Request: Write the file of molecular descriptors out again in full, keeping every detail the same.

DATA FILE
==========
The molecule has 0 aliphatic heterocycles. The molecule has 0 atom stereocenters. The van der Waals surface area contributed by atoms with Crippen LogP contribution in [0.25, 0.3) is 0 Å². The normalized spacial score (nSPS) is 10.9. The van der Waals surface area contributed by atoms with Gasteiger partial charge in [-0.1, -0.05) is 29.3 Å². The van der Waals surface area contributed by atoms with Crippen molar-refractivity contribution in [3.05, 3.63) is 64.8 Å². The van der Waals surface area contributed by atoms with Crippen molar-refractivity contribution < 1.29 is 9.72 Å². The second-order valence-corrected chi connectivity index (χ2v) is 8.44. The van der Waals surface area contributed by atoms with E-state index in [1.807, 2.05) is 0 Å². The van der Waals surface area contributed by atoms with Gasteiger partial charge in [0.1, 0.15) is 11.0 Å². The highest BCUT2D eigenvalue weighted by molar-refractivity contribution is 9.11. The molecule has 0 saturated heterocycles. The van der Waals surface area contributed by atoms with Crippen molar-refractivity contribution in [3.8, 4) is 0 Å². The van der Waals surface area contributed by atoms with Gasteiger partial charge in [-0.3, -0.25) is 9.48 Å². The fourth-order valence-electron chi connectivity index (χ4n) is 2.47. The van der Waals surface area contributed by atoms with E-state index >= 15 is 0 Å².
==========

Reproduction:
The molecule has 0 aliphatic heterocycles. The molecule has 0 atom stereocenters. The van der Waals surface area contributed by atoms with Crippen LogP contribution in [0.25, 0.3) is 0 Å². The normalized spacial score (nSPS) is 10.9. The van der Waals surface area contributed by atoms with Gasteiger partial charge in [-0.1, -0.05) is 29.3 Å². The van der Waals surface area contributed by atoms with Crippen molar-refractivity contribution in [3.05, 3.63) is 64.8 Å². The van der Waals surface area contributed by atoms with Crippen molar-refractivity contribution < 1.29 is 9.72 Å². The second-order valence-corrected chi connectivity index (χ2v) is 8.44. The van der Waals surface area contributed by atoms with E-state index in [1.807, 2.05) is 0 Å². The van der Waals surface area contributed by atoms with Gasteiger partial charge in [0.1, 0.15) is 11.0 Å². The highest BCUT2D eigenvalue weighted by molar-refractivity contribution is 9.11. The molecule has 0 saturated heterocycles. The van der Waals surface area contributed by atoms with Crippen molar-refractivity contribution in [3.8, 4) is 0 Å². The van der Waals surface area contributed by atoms with Gasteiger partial charge in [-0.3, -0.25) is 9.48 Å². The fourth-order valence-electron chi connectivity index (χ4n) is 2.47. The van der Waals surface area contributed by atoms with E-state index >= 15 is 0 Å².